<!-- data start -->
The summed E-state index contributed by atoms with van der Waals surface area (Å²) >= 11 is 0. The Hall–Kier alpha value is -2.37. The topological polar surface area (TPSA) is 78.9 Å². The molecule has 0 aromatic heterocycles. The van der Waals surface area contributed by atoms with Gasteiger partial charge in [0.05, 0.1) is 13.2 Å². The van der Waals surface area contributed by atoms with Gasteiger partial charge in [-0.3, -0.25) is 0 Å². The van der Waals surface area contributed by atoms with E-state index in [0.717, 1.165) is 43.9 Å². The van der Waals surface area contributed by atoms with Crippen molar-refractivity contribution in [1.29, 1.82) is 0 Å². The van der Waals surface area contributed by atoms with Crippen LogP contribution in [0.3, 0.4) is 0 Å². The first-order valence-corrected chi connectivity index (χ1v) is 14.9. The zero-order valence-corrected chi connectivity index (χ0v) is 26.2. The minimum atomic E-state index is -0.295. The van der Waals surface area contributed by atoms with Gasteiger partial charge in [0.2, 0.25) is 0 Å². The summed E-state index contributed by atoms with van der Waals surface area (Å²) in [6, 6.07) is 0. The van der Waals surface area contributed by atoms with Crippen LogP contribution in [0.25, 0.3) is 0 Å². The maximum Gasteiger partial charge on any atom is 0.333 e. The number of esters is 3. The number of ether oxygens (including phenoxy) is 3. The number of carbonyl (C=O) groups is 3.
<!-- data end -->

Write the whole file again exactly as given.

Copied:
The summed E-state index contributed by atoms with van der Waals surface area (Å²) >= 11 is 0. The Hall–Kier alpha value is -2.37. The topological polar surface area (TPSA) is 78.9 Å². The molecule has 0 aromatic heterocycles. The van der Waals surface area contributed by atoms with Gasteiger partial charge in [0.05, 0.1) is 13.2 Å². The van der Waals surface area contributed by atoms with Gasteiger partial charge in [-0.3, -0.25) is 0 Å². The van der Waals surface area contributed by atoms with E-state index in [0.717, 1.165) is 43.9 Å². The van der Waals surface area contributed by atoms with Crippen molar-refractivity contribution in [1.29, 1.82) is 0 Å². The van der Waals surface area contributed by atoms with Crippen LogP contribution in [0.3, 0.4) is 0 Å². The first-order valence-corrected chi connectivity index (χ1v) is 14.9. The zero-order valence-corrected chi connectivity index (χ0v) is 26.2. The minimum atomic E-state index is -0.295. The van der Waals surface area contributed by atoms with Gasteiger partial charge in [0.2, 0.25) is 0 Å². The summed E-state index contributed by atoms with van der Waals surface area (Å²) in [6, 6.07) is 0. The van der Waals surface area contributed by atoms with Crippen LogP contribution in [0.25, 0.3) is 0 Å². The maximum Gasteiger partial charge on any atom is 0.333 e. The number of esters is 3. The number of ether oxygens (including phenoxy) is 3. The number of carbonyl (C=O) groups is 3.